It had been 13 months since I rode on a bus or a train. Ironically — or, to be more accurate, dangerously — the last time I rode on a public transit vehicle was a New York City subway from Manhattan to Brooklyn and back on March 11, 2020 — the week New York shut down amid a huge surge in COVID-19 cases. Since then, I’ve never gotten sick or tested positive (and, working at Rice University, I’ve been tested perhaps a dozen times.) But I still did not want to get on a bus or a train.
Houston Metro has been pretty hard-hit by the pandemic, just like most transit agencies. Revenue is down, service has been cut and ridership is way down. Every day or two, I get an email from Metro delineating the latest COVID-19 outbreak among drivers and transit police. I admire Metro for being so up-front about all this, but I admit it discouraged me from riding the bus again.
The most important factor that led me back onto the bus, of course, was being fully vaccinated. That increased my comfort level a lot. And I was a little surprised when my wife, also fully vaccinated, expressed no concern about me riding the bus again. But, then again, she’s a public school teacher who’s been going to work every day for this entire school year.
Almost as important, however, was the rapidly increasing cost of Uber and Lyft in Houston since Gov. Greg Abbott opened Texas back up a month ago.
I’ve been going to the office twice a week since last August (except for a brief post-holiday period when Rice shut down almost completely when the infection rate went up). In lieu of the bus, I’ve taken Uber. With the exception of a spike or two along the way, service has been pretty normal: I’ve waited 3–5 minutes for an Uber and the cost has generally been $9–10. (I’m lucky to live and work near job centers where Ubers hang out — downtown Houston and the Texas Medical Center.) The price is pretty high, but since I wasn’t going to work every day, I was willing to pay it.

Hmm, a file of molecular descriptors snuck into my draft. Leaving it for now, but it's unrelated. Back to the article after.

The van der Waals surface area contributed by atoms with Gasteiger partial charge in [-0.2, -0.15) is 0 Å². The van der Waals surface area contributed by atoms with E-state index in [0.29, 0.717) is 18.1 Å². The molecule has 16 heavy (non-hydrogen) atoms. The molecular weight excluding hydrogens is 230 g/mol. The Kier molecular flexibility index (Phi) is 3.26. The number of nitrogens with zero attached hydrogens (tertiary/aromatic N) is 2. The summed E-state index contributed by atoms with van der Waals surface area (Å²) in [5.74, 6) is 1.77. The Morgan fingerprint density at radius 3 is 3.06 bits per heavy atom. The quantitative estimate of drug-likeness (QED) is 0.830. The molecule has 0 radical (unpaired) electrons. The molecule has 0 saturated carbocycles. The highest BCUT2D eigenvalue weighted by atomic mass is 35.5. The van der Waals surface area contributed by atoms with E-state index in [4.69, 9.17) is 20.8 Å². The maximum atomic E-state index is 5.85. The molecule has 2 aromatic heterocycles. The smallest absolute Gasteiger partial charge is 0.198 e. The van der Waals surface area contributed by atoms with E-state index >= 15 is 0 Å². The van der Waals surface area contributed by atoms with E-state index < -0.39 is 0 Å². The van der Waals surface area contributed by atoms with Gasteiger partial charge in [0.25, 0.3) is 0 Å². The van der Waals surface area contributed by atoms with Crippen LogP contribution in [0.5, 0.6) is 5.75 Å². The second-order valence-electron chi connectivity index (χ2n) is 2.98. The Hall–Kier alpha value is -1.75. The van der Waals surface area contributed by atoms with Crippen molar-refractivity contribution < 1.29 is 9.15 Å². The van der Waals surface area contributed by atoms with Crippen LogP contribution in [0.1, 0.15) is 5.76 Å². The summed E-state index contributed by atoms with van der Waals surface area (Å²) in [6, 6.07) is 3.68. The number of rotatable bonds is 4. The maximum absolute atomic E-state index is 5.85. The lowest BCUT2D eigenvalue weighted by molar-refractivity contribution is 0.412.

Since Abbott opened Texas up again, though, things have changed on both Uber and Lyft — perhaps because riders are coming back faster than drivers. Wait times have increased to 10–15 minutes, annoying but tolerable. More importantly, the price has skyrocketed, usually to around $15–17 per ride. As I contemplate going to work three days a week instead of two (people are drifting back to my office and, in any event, my productivity at home had gone down), I could no longer justify using ride-hailing services exclusively when the bus costs $1.25 a ride.
So, I devised a plan: On Monday, April 12 — I would Uber to work in the morning and take the bus home. This was partly a logistical decision. My bus, Route 56, travels between Greenspoint and the Medical Center. (It’s known jokingly as “the Ph.D. bus” because you often see graduate students from Rice and the Med Center working on their journal articles on the bus.) I’m lucky that service is still good, with headways having been cut only from 15 to 20 minutes. But traveling south from Greenspoint — 17 miles away, near IAH — the 56 often falls behind schedule and it’s hard to time my trip to the bus stop correctly in the morning because I get on the tail end of the route. In the afternoon, I get on near the beginning of the route, so it’s almost always on time.